Accurate measurements of longitudinal relaxation time (

*T*_{1}) are essential to many quantitative MRI techniques and clinical applications. Traditional inversion recovery (IR)

*T*_{1} mapping methods often result in prohibitively long acquisitions due to a long repetition time (

*TR*) (

1). The Look-Locker method (

2) may be used to accelerate the IR experiment by frequent sampling of the entire recovery curve. This two-dimensional (2D) approach can be modified to allow multi-slice volumetric coverage (

3,

4). A three dimensional Look-Locker method (

5) has also been proposed to improve the SNR and slice direction resolution of 2D techniques at the cost of blurring in phase encode directions due to segmented k-space acquisition.

The variable flip angle (VFA) method (

6,

7), also known as driven-equilibrium single-pulse observation of

*T*_{1} (DESPOT1) (

7), uses several short

*TR* spoiled gradient echo (SPGR) acquisitions with varying flip angle (FA) to measure

*T*_{1}. It has gained significant popularity over the past decades due to its superior time efficiency, allowing rapid and accurate three-dimensional (3D)

*T*_{1} mapping with high resolution and large spatial coverage (

8–

10). While the acceleration of any

*T*_{1} mapping method is possible by the use of fast readout sequences (e.g. echo-planar or spiral) (

11,

12), applications of such techniques are limited to a large extent due to image artifacts inherent to long gradient-echo signal readouts. In contrast, VFA is the only fast

*T*_{1} mapping method to date which affords clinically reasonable scan times and 3D spatial coverage without a multi-echo readout, and therefore provides an optimal solution for high-resolution anatomic applications. In spite of these benefits, the VFA method suffers from a strong dependence on an accurate knowledge of excitation flip angle, which leads to significant errors in the presence of a non-uniform radiofrequency excitation field (

*B*_{1}), slab excitation pulse profiles, or FA miscalibration (

9,

10,

13). This is particularly problematic at high field strengths, where additional wave effects in tissue may cause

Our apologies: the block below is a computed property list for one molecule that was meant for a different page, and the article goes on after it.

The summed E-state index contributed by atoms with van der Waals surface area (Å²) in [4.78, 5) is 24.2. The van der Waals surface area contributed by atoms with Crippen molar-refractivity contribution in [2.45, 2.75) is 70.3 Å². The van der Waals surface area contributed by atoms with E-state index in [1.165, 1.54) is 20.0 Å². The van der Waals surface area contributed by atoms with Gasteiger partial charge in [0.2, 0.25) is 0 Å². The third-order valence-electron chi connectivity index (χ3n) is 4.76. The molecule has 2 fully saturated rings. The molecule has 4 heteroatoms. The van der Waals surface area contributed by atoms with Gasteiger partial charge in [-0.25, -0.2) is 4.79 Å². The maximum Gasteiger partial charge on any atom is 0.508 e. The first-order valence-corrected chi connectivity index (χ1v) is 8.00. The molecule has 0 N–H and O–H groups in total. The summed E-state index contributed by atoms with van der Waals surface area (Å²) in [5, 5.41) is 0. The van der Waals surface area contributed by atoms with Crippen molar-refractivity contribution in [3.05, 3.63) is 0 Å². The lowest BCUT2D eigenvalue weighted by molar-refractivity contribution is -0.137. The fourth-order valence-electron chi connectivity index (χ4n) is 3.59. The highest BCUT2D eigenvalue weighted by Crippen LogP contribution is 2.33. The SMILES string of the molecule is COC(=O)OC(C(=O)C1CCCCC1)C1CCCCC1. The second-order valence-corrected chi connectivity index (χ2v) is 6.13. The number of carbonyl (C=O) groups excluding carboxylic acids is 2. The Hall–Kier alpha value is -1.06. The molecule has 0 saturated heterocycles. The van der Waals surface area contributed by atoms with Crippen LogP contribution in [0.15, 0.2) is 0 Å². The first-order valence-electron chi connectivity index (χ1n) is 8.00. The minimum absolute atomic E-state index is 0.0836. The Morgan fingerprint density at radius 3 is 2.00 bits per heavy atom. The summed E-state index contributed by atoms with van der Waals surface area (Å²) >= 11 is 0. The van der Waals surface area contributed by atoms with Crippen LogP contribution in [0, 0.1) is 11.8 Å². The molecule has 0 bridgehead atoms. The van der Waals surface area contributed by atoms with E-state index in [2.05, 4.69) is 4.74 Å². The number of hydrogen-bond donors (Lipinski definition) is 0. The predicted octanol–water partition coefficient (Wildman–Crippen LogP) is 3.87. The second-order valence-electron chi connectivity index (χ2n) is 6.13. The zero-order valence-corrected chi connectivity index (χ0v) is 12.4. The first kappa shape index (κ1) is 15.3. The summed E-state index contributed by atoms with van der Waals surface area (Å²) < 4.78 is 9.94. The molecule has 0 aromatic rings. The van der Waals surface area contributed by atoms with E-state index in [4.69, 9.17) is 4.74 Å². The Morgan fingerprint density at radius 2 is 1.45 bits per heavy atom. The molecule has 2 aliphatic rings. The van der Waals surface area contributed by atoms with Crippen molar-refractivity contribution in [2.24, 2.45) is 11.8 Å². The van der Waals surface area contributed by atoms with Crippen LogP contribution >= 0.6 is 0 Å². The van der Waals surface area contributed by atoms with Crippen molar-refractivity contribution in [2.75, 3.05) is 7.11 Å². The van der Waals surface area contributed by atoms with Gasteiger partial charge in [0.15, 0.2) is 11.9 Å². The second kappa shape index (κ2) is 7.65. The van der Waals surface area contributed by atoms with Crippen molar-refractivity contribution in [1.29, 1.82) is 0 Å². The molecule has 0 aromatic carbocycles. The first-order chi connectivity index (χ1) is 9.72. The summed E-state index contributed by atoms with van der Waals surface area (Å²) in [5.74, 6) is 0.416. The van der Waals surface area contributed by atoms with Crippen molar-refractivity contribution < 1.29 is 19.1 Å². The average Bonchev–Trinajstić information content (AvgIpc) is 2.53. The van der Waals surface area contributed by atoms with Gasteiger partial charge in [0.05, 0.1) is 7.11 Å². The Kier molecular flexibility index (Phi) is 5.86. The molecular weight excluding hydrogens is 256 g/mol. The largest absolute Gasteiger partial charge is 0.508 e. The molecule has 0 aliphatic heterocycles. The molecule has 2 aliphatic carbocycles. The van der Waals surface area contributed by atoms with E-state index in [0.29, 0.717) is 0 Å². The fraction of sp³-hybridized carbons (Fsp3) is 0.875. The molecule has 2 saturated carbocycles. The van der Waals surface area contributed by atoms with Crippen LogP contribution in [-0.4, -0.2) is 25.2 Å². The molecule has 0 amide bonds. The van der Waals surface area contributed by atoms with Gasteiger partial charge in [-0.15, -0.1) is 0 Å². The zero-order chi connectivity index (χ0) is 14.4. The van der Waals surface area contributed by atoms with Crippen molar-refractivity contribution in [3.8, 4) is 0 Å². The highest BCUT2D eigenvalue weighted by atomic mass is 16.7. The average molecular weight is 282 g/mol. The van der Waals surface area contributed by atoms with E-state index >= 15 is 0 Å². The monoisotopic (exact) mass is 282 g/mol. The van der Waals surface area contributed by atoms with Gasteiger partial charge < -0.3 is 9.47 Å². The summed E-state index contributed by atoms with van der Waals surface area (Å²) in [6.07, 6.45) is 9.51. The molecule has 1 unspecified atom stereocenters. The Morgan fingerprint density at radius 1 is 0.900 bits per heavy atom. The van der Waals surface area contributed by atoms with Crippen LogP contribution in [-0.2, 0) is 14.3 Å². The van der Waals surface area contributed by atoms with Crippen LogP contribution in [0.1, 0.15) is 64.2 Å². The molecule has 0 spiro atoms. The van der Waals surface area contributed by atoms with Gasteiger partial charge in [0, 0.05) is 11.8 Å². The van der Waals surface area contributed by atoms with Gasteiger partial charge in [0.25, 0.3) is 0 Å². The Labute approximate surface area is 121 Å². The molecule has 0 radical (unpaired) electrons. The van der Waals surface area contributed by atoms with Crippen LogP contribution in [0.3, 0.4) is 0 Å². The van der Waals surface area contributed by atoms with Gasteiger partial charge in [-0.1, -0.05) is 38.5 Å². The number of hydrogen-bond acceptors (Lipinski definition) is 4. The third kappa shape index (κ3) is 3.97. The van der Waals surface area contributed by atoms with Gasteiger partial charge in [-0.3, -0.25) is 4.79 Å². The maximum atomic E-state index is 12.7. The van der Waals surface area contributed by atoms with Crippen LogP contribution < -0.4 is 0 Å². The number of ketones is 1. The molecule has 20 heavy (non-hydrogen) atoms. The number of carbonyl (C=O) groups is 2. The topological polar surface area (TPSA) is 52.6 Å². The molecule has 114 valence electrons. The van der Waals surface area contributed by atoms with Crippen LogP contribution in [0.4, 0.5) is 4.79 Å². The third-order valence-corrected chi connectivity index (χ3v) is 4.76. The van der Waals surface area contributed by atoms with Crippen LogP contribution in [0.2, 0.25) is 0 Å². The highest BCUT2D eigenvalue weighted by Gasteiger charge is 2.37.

*B*_{1} variations up to 30% at 3T and

*in situ* FA calibration and correction is necessary on a per-subject basis (

14).

It is therefore commonly accepted that VFA

*T*_{1} mapping at 3T or higher field strengths needs to be combined with an appropriate

*B*_{1} correction method (

9,

10), and many methods to measure flip angle have been developed and applied to the correction of VFA

*T*_{1} measurements. Similar to IR-based

*T*_{1} mapping techniques, the double angle method (DAM) (

15) uses a 2D multislice acquisition with a long

*TR* to avoid

*T*_{1} weighting of the acquired maps. Scan time can be reduced by minimizing

*T*_{1} dependence with specialized radiofrequency pre-saturation pulses (

16,

17) to achieve a uniform saturation of magnetization over a large area prior to readout. However, the 2D implementation imposes restrictions on the use of DAM as a correction technique for 3D VFA

*T*_{1} measurements due to slice profile effects.

It is important to note that a 3D

*B*_{1} mapping technique with matched geometry is preferable in the context of VFA

*T*_{1} mapping to simplify registration between data volumes. One 3D approach encodes the flip angle in the phase of the MR signal (

18). This reduces the

*T*_{1} dependence due to previous magnetization history and can image over a large dynamic range of FA, but is sensitive to main field inhomogeneity and requires a long

*TR* relative to

*T*_{1} to avoid phase oscillations. Other fast techniques have recently been proposed based on a stimulated-echo echo-planar acquisition (

19) and a modification of DAM using a catalyzed preparative sequence (

20). Methods which use a steady-state gradient echo readout are particularly well suited as these pulse sequences are closely related to the SPGR sequence used in VFA, and can therefore be acquired with the same matrix size and readout scheme, greatly increasing the consistency between the FA and

*T*_{1} mapping steps. Such methods include a multi-point search of the signal null corresponding to the 180° flip angle (

21,

22), a

*B*_{1}-dependant shift in the spin resonance frequency (